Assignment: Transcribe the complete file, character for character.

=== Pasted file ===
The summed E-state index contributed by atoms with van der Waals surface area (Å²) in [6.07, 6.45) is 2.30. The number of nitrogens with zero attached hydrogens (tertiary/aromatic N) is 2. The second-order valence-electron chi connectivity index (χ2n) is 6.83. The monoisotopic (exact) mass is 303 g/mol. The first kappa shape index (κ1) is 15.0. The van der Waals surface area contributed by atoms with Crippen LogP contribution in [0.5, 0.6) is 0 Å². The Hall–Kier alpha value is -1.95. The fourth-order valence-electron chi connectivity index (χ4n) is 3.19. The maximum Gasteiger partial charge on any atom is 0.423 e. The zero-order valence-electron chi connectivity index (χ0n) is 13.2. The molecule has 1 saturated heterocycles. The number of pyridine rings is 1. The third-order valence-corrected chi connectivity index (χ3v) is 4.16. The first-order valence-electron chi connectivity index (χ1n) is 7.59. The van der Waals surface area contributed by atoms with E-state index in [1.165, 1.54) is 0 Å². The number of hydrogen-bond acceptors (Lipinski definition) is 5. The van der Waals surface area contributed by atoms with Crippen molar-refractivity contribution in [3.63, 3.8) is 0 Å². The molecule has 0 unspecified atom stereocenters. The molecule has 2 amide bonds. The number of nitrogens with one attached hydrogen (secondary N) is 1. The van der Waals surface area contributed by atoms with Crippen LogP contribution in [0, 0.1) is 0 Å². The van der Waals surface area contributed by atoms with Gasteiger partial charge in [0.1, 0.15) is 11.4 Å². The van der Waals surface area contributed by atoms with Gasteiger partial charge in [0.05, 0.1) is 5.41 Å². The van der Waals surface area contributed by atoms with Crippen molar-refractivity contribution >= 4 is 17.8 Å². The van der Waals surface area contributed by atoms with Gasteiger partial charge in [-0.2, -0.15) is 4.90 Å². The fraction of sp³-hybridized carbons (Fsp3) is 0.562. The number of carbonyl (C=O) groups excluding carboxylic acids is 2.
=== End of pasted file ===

The summed E-state index contributed by atoms with van der Waals surface area (Å²) in [6.07, 6.45) is 2.30. The number of nitrogens with zero attached hydrogens (tertiary/aromatic N) is 2. The second-order valence-electron chi connectivity index (χ2n) is 6.83. The monoisotopic (exact) mass is 303 g/mol. The first kappa shape index (κ1) is 15.0. The van der Waals surface area contributed by atoms with Crippen LogP contribution in [0.5, 0.6) is 0 Å². The Hall–Kier alpha value is -1.95. The fourth-order valence-electron chi connectivity index (χ4n) is 3.19. The maximum Gasteiger partial charge on any atom is 0.423 e. The zero-order valence-electron chi connectivity index (χ0n) is 13.2. The molecule has 1 saturated heterocycles. The number of pyridine rings is 1. The third-order valence-corrected chi connectivity index (χ3v) is 4.16. The first-order valence-electron chi connectivity index (χ1n) is 7.59. The van der Waals surface area contributed by atoms with E-state index in [1.165, 1.54) is 0 Å². The number of hydrogen-bond acceptors (Lipinski definition) is 5. The van der Waals surface area contributed by atoms with Crippen molar-refractivity contribution in [3.63, 3.8) is 0 Å². The molecule has 0 unspecified atom stereocenters. The molecule has 2 amide bonds. The number of nitrogens with one attached hydrogen (secondary N) is 1. The van der Waals surface area contributed by atoms with Crippen LogP contribution in [0, 0.1) is 0 Å². The van der Waals surface area contributed by atoms with Gasteiger partial charge in [0.1, 0.15) is 11.4 Å². The van der Waals surface area contributed by atoms with Gasteiger partial charge in [0.05, 0.1) is 5.41 Å². The van der Waals surface area contributed by atoms with Crippen molar-refractivity contribution >= 4 is 17.8 Å². The van der Waals surface area contributed by atoms with Gasteiger partial charge in [-0.2, -0.15) is 4.90 Å². The fraction of sp³-hybridized carbons (Fsp3) is 0.562. The number of carbonyl (C=O) groups excluding carboxylic acids is 2.